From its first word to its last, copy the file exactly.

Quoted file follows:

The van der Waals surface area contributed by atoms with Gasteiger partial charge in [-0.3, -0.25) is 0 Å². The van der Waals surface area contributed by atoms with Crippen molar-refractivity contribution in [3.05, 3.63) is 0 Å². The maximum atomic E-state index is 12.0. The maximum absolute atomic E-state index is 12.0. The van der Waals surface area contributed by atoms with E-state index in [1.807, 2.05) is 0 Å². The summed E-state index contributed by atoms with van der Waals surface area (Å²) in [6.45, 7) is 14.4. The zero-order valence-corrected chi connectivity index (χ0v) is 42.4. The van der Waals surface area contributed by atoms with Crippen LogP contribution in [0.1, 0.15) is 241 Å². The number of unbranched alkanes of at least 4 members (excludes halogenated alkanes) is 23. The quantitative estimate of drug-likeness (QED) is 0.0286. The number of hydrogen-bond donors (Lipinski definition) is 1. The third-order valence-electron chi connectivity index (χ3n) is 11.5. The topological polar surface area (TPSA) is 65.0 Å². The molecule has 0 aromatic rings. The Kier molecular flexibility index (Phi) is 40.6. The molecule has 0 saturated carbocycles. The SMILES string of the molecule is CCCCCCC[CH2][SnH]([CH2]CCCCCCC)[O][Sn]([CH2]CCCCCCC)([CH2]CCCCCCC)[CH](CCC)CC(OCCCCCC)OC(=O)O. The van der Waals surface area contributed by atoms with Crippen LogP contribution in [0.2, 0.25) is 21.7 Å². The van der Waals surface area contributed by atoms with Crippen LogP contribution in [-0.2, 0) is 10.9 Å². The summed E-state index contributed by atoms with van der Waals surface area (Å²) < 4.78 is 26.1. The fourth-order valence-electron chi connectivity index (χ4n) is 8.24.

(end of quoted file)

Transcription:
The van der Waals surface area contributed by atoms with Gasteiger partial charge in [-0.3, -0.25) is 0 Å². The van der Waals surface area contributed by atoms with Crippen molar-refractivity contribution in [3.05, 3.63) is 0 Å². The maximum atomic E-state index is 12.0. The maximum absolute atomic E-state index is 12.0. The van der Waals surface area contributed by atoms with E-state index in [1.807, 2.05) is 0 Å². The summed E-state index contributed by atoms with van der Waals surface area (Å²) in [6.45, 7) is 14.4. The zero-order valence-corrected chi connectivity index (χ0v) is 42.4. The van der Waals surface area contributed by atoms with Crippen LogP contribution in [0.1, 0.15) is 241 Å². The number of unbranched alkanes of at least 4 members (excludes halogenated alkanes) is 23. The quantitative estimate of drug-likeness (QED) is 0.0286. The number of hydrogen-bond donors (Lipinski definition) is 1. The third-order valence-electron chi connectivity index (χ3n) is 11.5. The topological polar surface area (TPSA) is 65.0 Å². The molecule has 0 aromatic rings. The Kier molecular flexibility index (Phi) is 40.6. The molecule has 0 saturated carbocycles. The SMILES string of the molecule is CCCCCCC[CH2][SnH]([CH2]CCCCCCC)[O][Sn]([CH2]CCCCCCC)([CH2]CCCCCCC)[CH](CCC)CC(OCCCCCC)OC(=O)O. The van der Waals surface area contributed by atoms with Crippen LogP contribution in [0.2, 0.25) is 21.7 Å². The van der Waals surface area contributed by atoms with Crippen LogP contribution in [-0.2, 0) is 10.9 Å². The summed E-state index contributed by atoms with van der Waals surface area (Å²) < 4.78 is 26.1. The fourth-order valence-electron chi connectivity index (χ4n) is 8.24.